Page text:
Now we’ve really made some advancements. You’ve covered the Anthropocene, all the thinking around resilience and tipping points, the great acceleration, and now we’ve also covered all the nine planetary boundaries. Again I’d really like to encourage you to dig deeper in the materials and background literature around all the boundaries.
But through the lectures we now have a nice, up-to-date feel of where we are with regards to the Planetary Boundary Framework. We saw that three of them have already been transgressed – we are in a danger zone – and even though many of the remaining still have a certain degree of freedom, we’re approaching the ceiling for several of them, which means that humanity really is in a very dire situation of a rapid transition to global sustainability.
That’s why it is exciting that we are now moving into our next cluster. We’ll be looking at how planetary boundaries interact and also introducing the concepts around peak resources and what does planetary boundaries translate to in terms of the budgets and the remaining space for human development. And this means that we will now be coupling the biophysical analysis with the human dimensions. It is not enough to think only in terms of the safe operating space but also a just and fair operating space for humanity.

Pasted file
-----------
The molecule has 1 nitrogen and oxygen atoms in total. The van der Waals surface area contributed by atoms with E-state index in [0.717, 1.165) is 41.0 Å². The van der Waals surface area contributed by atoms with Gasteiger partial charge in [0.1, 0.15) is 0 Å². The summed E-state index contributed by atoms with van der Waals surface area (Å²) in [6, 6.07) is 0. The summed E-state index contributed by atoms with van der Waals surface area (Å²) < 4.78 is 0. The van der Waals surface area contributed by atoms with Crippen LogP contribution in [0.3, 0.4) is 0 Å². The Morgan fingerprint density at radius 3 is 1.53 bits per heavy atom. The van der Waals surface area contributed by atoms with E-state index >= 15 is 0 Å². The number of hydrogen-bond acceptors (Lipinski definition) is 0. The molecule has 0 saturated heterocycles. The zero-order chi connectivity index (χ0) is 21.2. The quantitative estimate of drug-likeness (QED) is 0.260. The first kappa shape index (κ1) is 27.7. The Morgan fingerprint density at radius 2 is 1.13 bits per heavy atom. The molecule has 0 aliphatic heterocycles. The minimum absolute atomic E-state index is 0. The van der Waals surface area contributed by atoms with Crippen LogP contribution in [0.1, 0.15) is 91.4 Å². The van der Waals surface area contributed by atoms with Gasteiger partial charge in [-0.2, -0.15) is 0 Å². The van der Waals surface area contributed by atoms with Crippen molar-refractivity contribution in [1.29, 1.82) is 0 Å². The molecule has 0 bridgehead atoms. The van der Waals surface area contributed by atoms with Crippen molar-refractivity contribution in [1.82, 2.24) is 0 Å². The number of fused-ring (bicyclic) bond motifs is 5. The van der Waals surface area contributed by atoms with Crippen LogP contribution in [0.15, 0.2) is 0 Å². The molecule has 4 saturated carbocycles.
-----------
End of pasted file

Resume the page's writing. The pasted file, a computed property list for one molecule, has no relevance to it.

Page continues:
The social boundaries, the floor for development, will now be linked into and broadening the whole framework on planetary boundaries. We’ll also be discussing how to reconnect human development to the biosphere, to ecosystems all over the planet.
You got to know Sarah Cornell in the previous module as an expert on biogeochemical flows. She will be coming back in this module thanks to her deep engagement in the social and human dimensions of planetary boundaries. We’re now going to also have our third hangout. And let’s make that a really thriving, lively hangout for this week. Good luck.